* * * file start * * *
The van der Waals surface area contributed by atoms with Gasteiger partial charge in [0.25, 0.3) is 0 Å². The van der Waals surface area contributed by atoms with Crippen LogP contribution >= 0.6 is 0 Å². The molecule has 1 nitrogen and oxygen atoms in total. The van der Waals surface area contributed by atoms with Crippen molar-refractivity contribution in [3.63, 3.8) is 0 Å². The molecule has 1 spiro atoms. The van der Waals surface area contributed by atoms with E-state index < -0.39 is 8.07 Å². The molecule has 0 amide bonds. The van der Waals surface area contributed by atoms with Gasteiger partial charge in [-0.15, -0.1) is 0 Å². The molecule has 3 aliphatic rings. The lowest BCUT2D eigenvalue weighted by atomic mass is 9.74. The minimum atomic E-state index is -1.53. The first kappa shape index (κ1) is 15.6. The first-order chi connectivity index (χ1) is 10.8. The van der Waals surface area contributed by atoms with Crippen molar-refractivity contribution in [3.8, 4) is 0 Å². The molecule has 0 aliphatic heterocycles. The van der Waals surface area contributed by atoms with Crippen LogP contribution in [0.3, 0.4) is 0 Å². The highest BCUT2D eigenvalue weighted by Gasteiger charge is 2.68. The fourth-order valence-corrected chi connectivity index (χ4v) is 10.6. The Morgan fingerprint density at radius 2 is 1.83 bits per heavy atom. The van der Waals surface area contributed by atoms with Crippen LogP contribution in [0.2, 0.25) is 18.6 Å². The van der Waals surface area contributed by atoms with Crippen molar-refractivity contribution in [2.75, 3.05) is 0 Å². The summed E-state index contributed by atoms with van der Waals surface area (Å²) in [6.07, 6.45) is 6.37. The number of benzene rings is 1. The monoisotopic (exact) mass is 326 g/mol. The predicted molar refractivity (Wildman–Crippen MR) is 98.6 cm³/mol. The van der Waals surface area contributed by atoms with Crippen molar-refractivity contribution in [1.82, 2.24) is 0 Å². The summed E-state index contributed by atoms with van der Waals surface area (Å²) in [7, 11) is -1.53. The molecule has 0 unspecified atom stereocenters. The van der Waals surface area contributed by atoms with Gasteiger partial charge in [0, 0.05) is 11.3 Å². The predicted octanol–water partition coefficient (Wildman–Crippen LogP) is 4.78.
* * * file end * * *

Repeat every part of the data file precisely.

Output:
The van der Waals surface area contributed by atoms with Gasteiger partial charge in [0.25, 0.3) is 0 Å². The van der Waals surface area contributed by atoms with Crippen LogP contribution >= 0.6 is 0 Å². The molecule has 1 nitrogen and oxygen atoms in total. The van der Waals surface area contributed by atoms with Crippen molar-refractivity contribution in [3.63, 3.8) is 0 Å². The molecule has 1 spiro atoms. The van der Waals surface area contributed by atoms with E-state index < -0.39 is 8.07 Å². The molecule has 0 amide bonds. The van der Waals surface area contributed by atoms with Gasteiger partial charge in [-0.15, -0.1) is 0 Å². The molecule has 3 aliphatic rings. The lowest BCUT2D eigenvalue weighted by atomic mass is 9.74. The minimum atomic E-state index is -1.53. The first kappa shape index (κ1) is 15.6. The first-order chi connectivity index (χ1) is 10.8. The van der Waals surface area contributed by atoms with Crippen molar-refractivity contribution in [3.8, 4) is 0 Å². The molecule has 0 aliphatic heterocycles. The van der Waals surface area contributed by atoms with Crippen LogP contribution in [0.3, 0.4) is 0 Å². The highest BCUT2D eigenvalue weighted by Gasteiger charge is 2.68. The fourth-order valence-corrected chi connectivity index (χ4v) is 10.6. The Morgan fingerprint density at radius 2 is 1.83 bits per heavy atom. The van der Waals surface area contributed by atoms with Crippen LogP contribution in [0.2, 0.25) is 18.6 Å². The van der Waals surface area contributed by atoms with Crippen molar-refractivity contribution in [2.75, 3.05) is 0 Å². The summed E-state index contributed by atoms with van der Waals surface area (Å²) in [6.07, 6.45) is 6.37. The number of benzene rings is 1. The monoisotopic (exact) mass is 326 g/mol. The predicted molar refractivity (Wildman–Crippen MR) is 98.6 cm³/mol. The van der Waals surface area contributed by atoms with Crippen molar-refractivity contribution in [1.82, 2.24) is 0 Å². The summed E-state index contributed by atoms with van der Waals surface area (Å²) in [7, 11) is -1.53. The molecule has 0 unspecified atom stereocenters. The van der Waals surface area contributed by atoms with Gasteiger partial charge in [0, 0.05) is 11.3 Å². The predicted octanol–water partition coefficient (Wildman–Crippen LogP) is 4.78.